In memoriam Jouni Uitto (1943-2022)
It is with great sadness that the EDF shares the news of the passing of a true giant of modern-day dermatology and cutaneous biology, Jouni Uitto
Jouni qualified from the University of Helsinki Medical School (MD PhD) in 1970 before moving to the United States to pursue further research in collagen biochemistry and to undertake a dermatology residency at Washington University School of Medicine in St Louis. The bulk of his professional life, however, was spent in Philadelphia.
Jouni had been Professor of Dermatology and Cutaneous Biology, and Biochemistry and Molecular Biology, and Chair of the Department of Dermatology and Cutaneous Biology at Jefferson Medical College in Philadelphia since 1986. He was also Director of the Jefferson Institute of Molecular Medicine at Thomas Jefferson University.
Jouni was internationally recognized for his research on connective tissue biochemistry and molecular biology in relation to cutaneous diseases, particular epidermolysis bullosa and pseudoxanthoma elasticum.
He was the recipient of numerous national and international awards, including a Research Career Development Award from the National Institutes of Health, the William Montagna Lectureship Award from the Society for Investigative Dermatology (SID), the Hermann Pinkus as well as Elson B. Helwig Memorial Lectureship Awards from the American Society of Dermatopathology, the Earl of Litchfield Lectureship Award from Oxford University, The Dohi Memorial Lectureship Award from the Japanese Dermatological Society, the Kung-Sun Oh Memorial Lectureship from Yonsei University, the Marion B. Sulzberger Memorial Award and Lectureship from the American Academy of Dermatology, and the Alfred Marchionini Gold Medal from the International League of Dermatological Societies. He was also the recipient of the first SID Kligman/Frost Leadership Award.
In his native Finland, Jouni was awarded the prestigious Matti Äyräpää Lectureship, the highest physician-scientist award. He has received an Honorary Doctorate in Medicine from the University of Kuopio, the University of Oulu, and the University of Turku.
Jouni was also knighted by the Finnish state, receiving the honour “Knight of the White Rose, First Order” in December 2020 for his contributions to science and medicine, researching rare heritable skin disorders.
Jouni held office in several scientific and professional societies, including President of the Society for Investigative Dermatology, President and Chairman of the Board of Trustees, the Dermatology Foundation, Member and Chair of the General Medicine A Study Section, Board of Scientific Counselors, National Cancer Institute, and National Advisory Council, National Institute for Arthritis and Musculoskeletal and Skin Diseases, all at National Institutes of Health.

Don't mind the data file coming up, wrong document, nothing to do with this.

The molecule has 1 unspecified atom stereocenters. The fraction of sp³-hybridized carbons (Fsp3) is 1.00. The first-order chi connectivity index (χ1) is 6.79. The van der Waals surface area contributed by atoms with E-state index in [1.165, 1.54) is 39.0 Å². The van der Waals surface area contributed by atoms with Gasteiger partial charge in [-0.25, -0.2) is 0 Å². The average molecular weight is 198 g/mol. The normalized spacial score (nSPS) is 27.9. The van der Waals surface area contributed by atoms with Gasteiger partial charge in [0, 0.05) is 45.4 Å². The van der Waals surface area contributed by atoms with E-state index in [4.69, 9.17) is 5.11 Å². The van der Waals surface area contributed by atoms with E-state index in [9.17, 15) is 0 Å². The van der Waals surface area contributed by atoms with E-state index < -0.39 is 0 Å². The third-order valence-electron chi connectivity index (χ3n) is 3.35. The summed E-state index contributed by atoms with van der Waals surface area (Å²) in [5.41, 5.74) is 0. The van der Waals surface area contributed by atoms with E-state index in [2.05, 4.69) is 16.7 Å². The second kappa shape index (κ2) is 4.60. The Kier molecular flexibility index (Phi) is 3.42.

Titles and accolades, however, were not really a driving force for Jouni. His passions were people and life. He invited and received young investigators from all around the world to join his labs to work on new molecular science as it took hold in the late 1980s. Work hard, play hard, and publish was the Jefferson mantra, as new basement membrane genes and pathogenic variants were identified in patients with inherited skin diseases.
Driven by data (and donuts), Jouni trained a whole generation of international clinician-scientists and scientists, many of whom are EDF members and now Chairs in their own countries. It is not overstating the case to say that Jouni’s body of work moved inherited skin diseases into the modern era, defining the molecular basis of these conditions and launching new diagnostic services and underpinning future translational research and the advent of novel therapies. Indeed, scores of Jouni’s former trainees will have their own stories to tell in detailing and sustaining Jouni’s true legacy to science and dermatology. Those of us who were fortunate to be part of Jouni’s life know just how massive his many contributions have been.
For those who did not know Jouni, let it be said that he was an “original”. The most dynamic and committed physician-scientist one could imagine – but also one who truly knew how to enjoy his life. His social life was an extension of his work – travel, conferences, parties, good times – all seemed to be connected and his energy never dipped.
At the age of 79, Jouni remained a very active researcher, organising conferences and meetings. Sadly, in October 2022, he became unwell with an aggressive brain tumour, which proved to be a challenge too far. We mourn for the passing of Jouni and extend our sincerest condolences to his family, friends, and colleagues across the entire world.
We have lost a truly wonderful human being.